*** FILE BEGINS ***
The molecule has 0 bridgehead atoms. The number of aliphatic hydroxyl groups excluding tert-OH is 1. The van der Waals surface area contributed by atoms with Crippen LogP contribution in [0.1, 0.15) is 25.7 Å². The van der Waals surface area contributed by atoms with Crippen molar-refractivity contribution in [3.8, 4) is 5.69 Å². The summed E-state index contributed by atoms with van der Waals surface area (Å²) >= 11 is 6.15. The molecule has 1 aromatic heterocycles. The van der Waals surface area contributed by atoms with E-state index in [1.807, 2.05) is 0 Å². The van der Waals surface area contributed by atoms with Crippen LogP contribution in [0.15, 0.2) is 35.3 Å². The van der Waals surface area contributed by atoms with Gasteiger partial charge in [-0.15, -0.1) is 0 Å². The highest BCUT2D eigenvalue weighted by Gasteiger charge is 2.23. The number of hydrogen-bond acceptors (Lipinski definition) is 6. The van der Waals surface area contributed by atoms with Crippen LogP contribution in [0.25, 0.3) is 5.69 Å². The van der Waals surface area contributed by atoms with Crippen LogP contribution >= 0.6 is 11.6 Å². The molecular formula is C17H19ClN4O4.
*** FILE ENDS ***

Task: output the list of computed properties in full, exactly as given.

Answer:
The molecule has 0 bridgehead atoms. The number of aliphatic hydroxyl groups excluding tert-OH is 1. The van der Waals surface area contributed by atoms with Crippen LogP contribution in [0.1, 0.15) is 25.7 Å². The van der Waals surface area contributed by atoms with Crippen molar-refractivity contribution in [3.8, 4) is 5.69 Å². The summed E-state index contributed by atoms with van der Waals surface area (Å²) >= 11 is 6.15. The molecule has 1 aromatic heterocycles. The van der Waals surface area contributed by atoms with E-state index in [1.807, 2.05) is 0 Å². The van der Waals surface area contributed by atoms with Crippen LogP contribution in [0.15, 0.2) is 35.3 Å². The van der Waals surface area contributed by atoms with Gasteiger partial charge in [-0.15, -0.1) is 0 Å². The highest BCUT2D eigenvalue weighted by Gasteiger charge is 2.23. The number of hydrogen-bond acceptors (Lipinski definition) is 6. The van der Waals surface area contributed by atoms with Crippen LogP contribution in [0.25, 0.3) is 5.69 Å². The van der Waals surface area contributed by atoms with Crippen LogP contribution >= 0.6 is 11.6 Å². The molecular formula is C17H19ClN4O4.